Put 30% of your investment dollars in Vanguard 500 ETF (symbol VOO), which invests mainly in stocks of large U.S. companies but also has about 15% of its assets in midsize stocks. The ETF costs just 0.05% annually. Standard & Poor’s 500-stock index is a capitalization-weighted index, meaning the stocks with largest market values (share price times number of shares outstanding) are the largest holdings in the index. So, Apple (AAPL), with a market cap of $622 billion, is the biggest holding in the index at over 3% of assets.

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Midsize stocks have achieved better risk-adjusted returns than either large- or small-cap stocks since 1926. Vanguard S&P Mid-Cap 400 ETF (IVOO) charges 0.15% annually. The index has an average market capitalization of about $4.2 billion. S&P excludes some financially troubled companies from this index, which has given it a small advantage over other mid-cap indexes. Invest 10% of your assets here.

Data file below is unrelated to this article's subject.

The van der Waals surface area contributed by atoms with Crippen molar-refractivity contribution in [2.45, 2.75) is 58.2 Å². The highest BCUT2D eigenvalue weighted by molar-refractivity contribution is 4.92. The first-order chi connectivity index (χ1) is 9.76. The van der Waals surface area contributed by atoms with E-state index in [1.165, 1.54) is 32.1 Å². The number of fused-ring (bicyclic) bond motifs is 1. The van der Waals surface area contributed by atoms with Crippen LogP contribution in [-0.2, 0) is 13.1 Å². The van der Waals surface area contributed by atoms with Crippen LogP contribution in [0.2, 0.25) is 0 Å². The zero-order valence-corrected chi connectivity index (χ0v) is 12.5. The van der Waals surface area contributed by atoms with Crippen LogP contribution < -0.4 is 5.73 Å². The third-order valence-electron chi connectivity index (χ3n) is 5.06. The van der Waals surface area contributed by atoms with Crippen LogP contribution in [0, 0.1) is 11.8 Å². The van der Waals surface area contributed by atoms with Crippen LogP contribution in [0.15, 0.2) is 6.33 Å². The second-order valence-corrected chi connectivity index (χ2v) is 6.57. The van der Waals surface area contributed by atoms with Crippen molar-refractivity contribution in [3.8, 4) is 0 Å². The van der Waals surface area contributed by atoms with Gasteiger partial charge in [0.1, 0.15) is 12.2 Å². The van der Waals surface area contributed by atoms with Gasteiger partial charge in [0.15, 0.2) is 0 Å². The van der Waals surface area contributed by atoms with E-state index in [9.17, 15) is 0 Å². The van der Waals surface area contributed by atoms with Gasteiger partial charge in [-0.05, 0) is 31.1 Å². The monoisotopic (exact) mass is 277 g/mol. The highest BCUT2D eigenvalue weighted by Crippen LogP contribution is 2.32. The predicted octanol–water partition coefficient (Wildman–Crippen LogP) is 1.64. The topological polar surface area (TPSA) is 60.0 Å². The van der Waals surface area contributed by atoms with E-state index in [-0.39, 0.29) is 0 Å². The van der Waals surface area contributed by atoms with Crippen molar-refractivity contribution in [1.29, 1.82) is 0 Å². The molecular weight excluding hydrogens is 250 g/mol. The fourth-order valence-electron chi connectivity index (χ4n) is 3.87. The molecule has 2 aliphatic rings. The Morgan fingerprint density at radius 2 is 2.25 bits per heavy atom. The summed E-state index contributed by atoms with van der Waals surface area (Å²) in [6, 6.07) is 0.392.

Small-cap stocks are inherently riskier than larger stocks, but, over the long term, they’ve produced the best returns. Put 10% of your portfolio in Vanguard S&P Small Cap 600 ETF (VIOO). The average stock in the index has a market cap of about $1.3 billion. S&P’s winnowing out of financially weak companies has provided this index a noticeable edge over its competitors.

Foreign stocks have stunk in recent years, but history tells us that over time they’ll bounce back. Put 15% of assets in Vanguard FTSE Developed Markets Index ETF (VEA), which charges just 0.09% annually to invest in foreign developed markets, mainly in Europe and Japan.